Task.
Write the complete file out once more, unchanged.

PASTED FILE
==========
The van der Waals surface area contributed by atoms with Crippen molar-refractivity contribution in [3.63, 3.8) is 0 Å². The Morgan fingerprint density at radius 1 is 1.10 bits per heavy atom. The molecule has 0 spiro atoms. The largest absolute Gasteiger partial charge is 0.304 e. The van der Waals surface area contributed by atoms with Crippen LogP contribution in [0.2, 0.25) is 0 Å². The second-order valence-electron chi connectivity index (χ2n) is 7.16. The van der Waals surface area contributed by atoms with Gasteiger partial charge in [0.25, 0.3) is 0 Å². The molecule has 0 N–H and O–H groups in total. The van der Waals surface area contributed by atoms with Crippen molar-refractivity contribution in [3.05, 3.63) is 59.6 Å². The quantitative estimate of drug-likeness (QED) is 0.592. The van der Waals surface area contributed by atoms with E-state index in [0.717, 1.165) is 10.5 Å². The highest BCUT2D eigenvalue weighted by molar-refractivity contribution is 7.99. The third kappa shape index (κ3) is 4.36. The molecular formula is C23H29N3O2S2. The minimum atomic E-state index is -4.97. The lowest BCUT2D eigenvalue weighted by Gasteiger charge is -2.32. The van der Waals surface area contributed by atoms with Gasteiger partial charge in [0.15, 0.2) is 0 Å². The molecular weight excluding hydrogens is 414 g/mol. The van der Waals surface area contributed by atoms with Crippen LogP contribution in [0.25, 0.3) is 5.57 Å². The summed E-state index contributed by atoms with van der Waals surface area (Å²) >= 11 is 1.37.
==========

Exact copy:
The van der Waals surface area contributed by atoms with Crippen molar-refractivity contribution in [3.63, 3.8) is 0 Å². The Morgan fingerprint density at radius 1 is 1.10 bits per heavy atom. The molecule has 0 spiro atoms. The largest absolute Gasteiger partial charge is 0.304 e. The van der Waals surface area contributed by atoms with Crippen LogP contribution in [0.2, 0.25) is 0 Å². The second-order valence-electron chi connectivity index (χ2n) is 7.16. The van der Waals surface area contributed by atoms with Gasteiger partial charge in [0.25, 0.3) is 0 Å². The molecule has 0 N–H and O–H groups in total. The van der Waals surface area contributed by atoms with Crippen molar-refractivity contribution in [3.05, 3.63) is 59.6 Å². The quantitative estimate of drug-likeness (QED) is 0.592. The van der Waals surface area contributed by atoms with E-state index in [0.717, 1.165) is 10.5 Å². The highest BCUT2D eigenvalue weighted by molar-refractivity contribution is 7.99. The third kappa shape index (κ3) is 4.36. The molecular formula is C23H29N3O2S2. The minimum atomic E-state index is -4.97. The lowest BCUT2D eigenvalue weighted by Gasteiger charge is -2.32. The van der Waals surface area contributed by atoms with Gasteiger partial charge in [0.15, 0.2) is 0 Å². The molecular weight excluding hydrogens is 414 g/mol. The van der Waals surface area contributed by atoms with Crippen LogP contribution in [0.25, 0.3) is 5.57 Å². The summed E-state index contributed by atoms with van der Waals surface area (Å²) >= 11 is 1.37.